Armed gangs terrorise Ismael Khan's political enemies. A central government representative, sent to Herat to check the governor's power, was targeted in a grenade attack, and a well-known liberal mullah was badly hurt when a car nearly ran him down. Those who criticise Ismael Khan and defend democracy and independence are in danger.


Chief Justice Shinwari, and his deputy, Manawi, use the supreme court's authority to oppose freedom of speech and women's rights. They bring forth Ayat and Hadith - verses from the Koran and the sayings of Muhammed - to silence voices in favour of freedom and human rights.


Shinwari and Manawi have sent letters to the information and culture ministry in an attempt to ban broadcasts of Afghan women singing on Kabul TV. Manawi has occasionally stood up for women's rights, as he did last year when he overruled a group of religious scholars who announced that Afghan women could not work for non-governmental organisations. But he has taken other measures, such as firing the court's only female justice, that suggest his views on women are hardly progressive.


Ismael Khan and Shinwari, like many other politicians and commanders, have created their own organisations called Ulema Councils that put forth rulings not much different from those decreed by Mullah Omar.


These councils, made up of mullahs, have always existed in Afghanistan and have usually been at the service of the government. They have great influence among the people. Today, such councils use the general rules and values of religion to give weight to the political opinions of various leaders. Thus they exploit religion for their own purposes.


But we can't speak of all the Mullah Omars by naming only a few people. We can also count Abdul Rab Rasool Sayyaf, leader of the Ittehad-e-Islami party and a major figure in the Afghan jihad, former president and Jamiat-e-Islami leader Burhanuddin Rabbani, and Harakat-e-Islami party leader Sheikh Asef Muhsini among the new breed of fundamentalists.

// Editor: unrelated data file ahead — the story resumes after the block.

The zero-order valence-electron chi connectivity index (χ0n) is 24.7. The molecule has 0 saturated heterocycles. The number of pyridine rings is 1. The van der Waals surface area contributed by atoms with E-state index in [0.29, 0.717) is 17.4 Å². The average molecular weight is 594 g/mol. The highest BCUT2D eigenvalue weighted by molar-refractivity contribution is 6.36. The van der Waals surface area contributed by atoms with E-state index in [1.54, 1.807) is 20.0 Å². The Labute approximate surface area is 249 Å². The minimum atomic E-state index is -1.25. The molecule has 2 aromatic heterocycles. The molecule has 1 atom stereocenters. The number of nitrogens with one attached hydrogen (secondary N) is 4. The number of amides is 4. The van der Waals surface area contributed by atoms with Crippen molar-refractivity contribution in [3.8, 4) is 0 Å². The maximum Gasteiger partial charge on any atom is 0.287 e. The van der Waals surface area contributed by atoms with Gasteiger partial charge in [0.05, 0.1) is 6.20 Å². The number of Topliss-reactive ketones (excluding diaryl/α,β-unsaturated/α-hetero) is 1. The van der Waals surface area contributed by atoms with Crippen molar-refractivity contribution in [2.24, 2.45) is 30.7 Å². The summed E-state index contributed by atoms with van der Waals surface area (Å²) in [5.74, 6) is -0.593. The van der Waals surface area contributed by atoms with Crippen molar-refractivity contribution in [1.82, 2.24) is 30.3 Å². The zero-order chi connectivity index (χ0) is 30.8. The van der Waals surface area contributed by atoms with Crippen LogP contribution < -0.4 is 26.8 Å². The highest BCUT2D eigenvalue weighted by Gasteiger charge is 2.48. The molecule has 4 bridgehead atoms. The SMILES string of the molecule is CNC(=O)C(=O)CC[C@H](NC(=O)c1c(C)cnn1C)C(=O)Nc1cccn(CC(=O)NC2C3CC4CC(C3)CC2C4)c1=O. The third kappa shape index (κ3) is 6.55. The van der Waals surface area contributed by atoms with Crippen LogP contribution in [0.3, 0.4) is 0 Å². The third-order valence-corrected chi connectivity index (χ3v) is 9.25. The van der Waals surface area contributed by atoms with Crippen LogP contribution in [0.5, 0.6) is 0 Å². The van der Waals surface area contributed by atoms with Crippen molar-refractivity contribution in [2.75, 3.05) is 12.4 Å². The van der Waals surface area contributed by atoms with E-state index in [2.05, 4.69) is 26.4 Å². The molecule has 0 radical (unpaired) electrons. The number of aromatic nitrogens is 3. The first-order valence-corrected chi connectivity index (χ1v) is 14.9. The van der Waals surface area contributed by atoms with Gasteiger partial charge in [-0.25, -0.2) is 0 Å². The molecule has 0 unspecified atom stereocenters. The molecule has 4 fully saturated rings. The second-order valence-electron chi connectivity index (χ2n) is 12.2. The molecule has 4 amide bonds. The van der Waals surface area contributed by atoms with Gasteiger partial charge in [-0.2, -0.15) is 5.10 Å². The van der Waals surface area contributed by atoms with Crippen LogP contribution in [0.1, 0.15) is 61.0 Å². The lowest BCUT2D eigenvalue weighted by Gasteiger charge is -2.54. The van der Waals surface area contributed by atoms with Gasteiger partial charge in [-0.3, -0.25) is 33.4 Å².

While Ismael Khan is the governor of Herat, Sayyaf, Rabbani and Muhsini do not hold positions in the government but are nevertheless powerful within the administration. All three are leaders of jihadi parties whose loyalists hold key posts in the government. In many ways, these leaders have more power than President Hamed Karzai because they represent armed groups while the national army under Karzai's command is still being trained.


The Afghan people suffered grievously while Sayyaf, Rabbani and Muhsini were fighting the civil war. Muhsini is now building a big madrassa in Kabul’s Kart-e-Sey neighbuorhood to train students in fundamentalist Islam. Rabbani and Sayyaf, in addition to being accused of the ruthless massacre of Kabul’s civilians in the 1990s, are finding opportunities to interfere with the country's attempts to shape its future disrupt its rehabilitation and reconstruction.


Afghanistan can't be built this way. America, the international community and Karzai have agreed that all efforts to restore stability, democracy and freedom for women, hold elections and select a president, form a national army and police force and even rebuild roads and cities, are futile if such conditions continue.


Sayed Muqim Shekohi is a pseudonym. The writer fears he may be targeted if his identity is made public.